I’ve seen several articles over the past few months about online reputations, and why it is important for you to always be aware of how you are represented on the web. Michele Martin over at The Bamboo Project Blog has a great post titled With Web 2.0, You Can Run, But You Can’t Hide: Tools and Resources for Managing Your Online Reputation. The main idea is that you should be increasingly more aware of how you represent your self, both personally and professionally, on the web. It’s becoming easier and easier for people and companies to track down every last thing you’ve done; anonymity is becoming a thing of the past.
I especially wanted to call attention to Michele’s post because she links to some excellent resources toward the bottom of the page, and this is a great place to catch up on the subject if you’re not familiar with it.
So why is this important to us in the field of eLearning / learning and technology? I see two main reasons:
First, it’s important for you to build-up and monitor your own online reputation, from a professional development standpoint. You know, double-check that you don’t have too many crazy party pictures on Flickr. It’ll help your credibility and your career down the line. And participate more with professionals in your industry. Blogging has helped me tremendously; it is a huge part of my online reputation.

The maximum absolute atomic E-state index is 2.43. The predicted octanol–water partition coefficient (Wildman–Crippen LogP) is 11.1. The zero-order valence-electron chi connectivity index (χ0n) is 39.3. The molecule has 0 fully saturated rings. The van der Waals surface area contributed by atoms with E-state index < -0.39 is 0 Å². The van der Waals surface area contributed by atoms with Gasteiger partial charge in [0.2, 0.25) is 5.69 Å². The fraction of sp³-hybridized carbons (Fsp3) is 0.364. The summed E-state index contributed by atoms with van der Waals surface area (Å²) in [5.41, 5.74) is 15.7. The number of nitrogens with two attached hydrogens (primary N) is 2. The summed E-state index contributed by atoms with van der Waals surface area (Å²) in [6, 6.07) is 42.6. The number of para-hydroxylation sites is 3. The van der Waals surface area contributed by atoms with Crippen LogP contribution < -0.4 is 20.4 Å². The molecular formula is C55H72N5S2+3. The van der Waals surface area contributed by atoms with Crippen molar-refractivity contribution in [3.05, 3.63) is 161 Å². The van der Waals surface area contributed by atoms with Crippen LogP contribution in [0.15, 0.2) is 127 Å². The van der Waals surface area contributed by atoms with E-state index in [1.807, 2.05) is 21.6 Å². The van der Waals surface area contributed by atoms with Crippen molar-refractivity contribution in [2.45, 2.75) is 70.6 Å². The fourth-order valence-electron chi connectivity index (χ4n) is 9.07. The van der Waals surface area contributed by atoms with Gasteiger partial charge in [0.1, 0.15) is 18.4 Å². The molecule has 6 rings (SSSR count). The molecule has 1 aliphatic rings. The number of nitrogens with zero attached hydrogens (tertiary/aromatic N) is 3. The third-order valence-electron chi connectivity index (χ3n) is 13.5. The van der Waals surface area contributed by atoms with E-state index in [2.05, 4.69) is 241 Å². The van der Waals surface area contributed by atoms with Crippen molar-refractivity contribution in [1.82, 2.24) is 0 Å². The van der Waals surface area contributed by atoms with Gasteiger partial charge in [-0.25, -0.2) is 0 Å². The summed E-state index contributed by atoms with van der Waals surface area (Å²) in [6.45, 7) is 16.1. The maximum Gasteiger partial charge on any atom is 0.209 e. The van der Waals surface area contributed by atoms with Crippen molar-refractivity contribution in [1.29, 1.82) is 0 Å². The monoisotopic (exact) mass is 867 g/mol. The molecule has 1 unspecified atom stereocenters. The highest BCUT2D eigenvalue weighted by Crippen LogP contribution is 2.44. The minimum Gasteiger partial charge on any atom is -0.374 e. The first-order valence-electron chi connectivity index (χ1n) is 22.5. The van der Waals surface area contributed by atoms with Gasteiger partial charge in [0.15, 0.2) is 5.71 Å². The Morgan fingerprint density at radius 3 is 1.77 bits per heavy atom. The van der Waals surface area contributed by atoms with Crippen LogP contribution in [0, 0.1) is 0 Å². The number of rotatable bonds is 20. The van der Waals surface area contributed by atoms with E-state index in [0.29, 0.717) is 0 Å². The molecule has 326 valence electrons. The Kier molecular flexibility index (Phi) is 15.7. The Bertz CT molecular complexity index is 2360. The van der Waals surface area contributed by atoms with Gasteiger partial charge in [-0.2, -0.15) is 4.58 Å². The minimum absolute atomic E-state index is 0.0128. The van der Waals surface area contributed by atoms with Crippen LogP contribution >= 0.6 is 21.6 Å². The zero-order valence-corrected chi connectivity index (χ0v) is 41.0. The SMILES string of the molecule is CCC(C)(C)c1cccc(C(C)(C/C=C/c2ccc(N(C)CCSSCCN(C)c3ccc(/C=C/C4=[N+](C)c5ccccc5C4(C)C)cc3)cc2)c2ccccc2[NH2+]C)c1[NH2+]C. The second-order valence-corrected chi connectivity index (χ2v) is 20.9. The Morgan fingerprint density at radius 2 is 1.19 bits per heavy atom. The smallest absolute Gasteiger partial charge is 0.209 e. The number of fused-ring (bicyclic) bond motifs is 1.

Second, we are in the field of professional development. We look for ways to help people learn. We help them build their knowledge and increase their understanding. I think it’s helpful to make people aware of how important their online reputation has become and explain why it is important. You can also use this time to encourage ways they can build their reputations online. For example, you may recommend they participate more with their industry (ex. professional societies), write articles, blog, etc. As noted in Michele’s post, with your online reputation, "You have to be on top of your game because if you aren’t, then people will know it. You have to keep learning, because if you don’t, your outdated skills will show."
(And one last time – make sure you check out Michele’s post!)
B.J. is the Founding Editor of eLearning Weekly and has contributed more than 150 articles. He works in elearning at Qualcomm, focusing on mobile learning.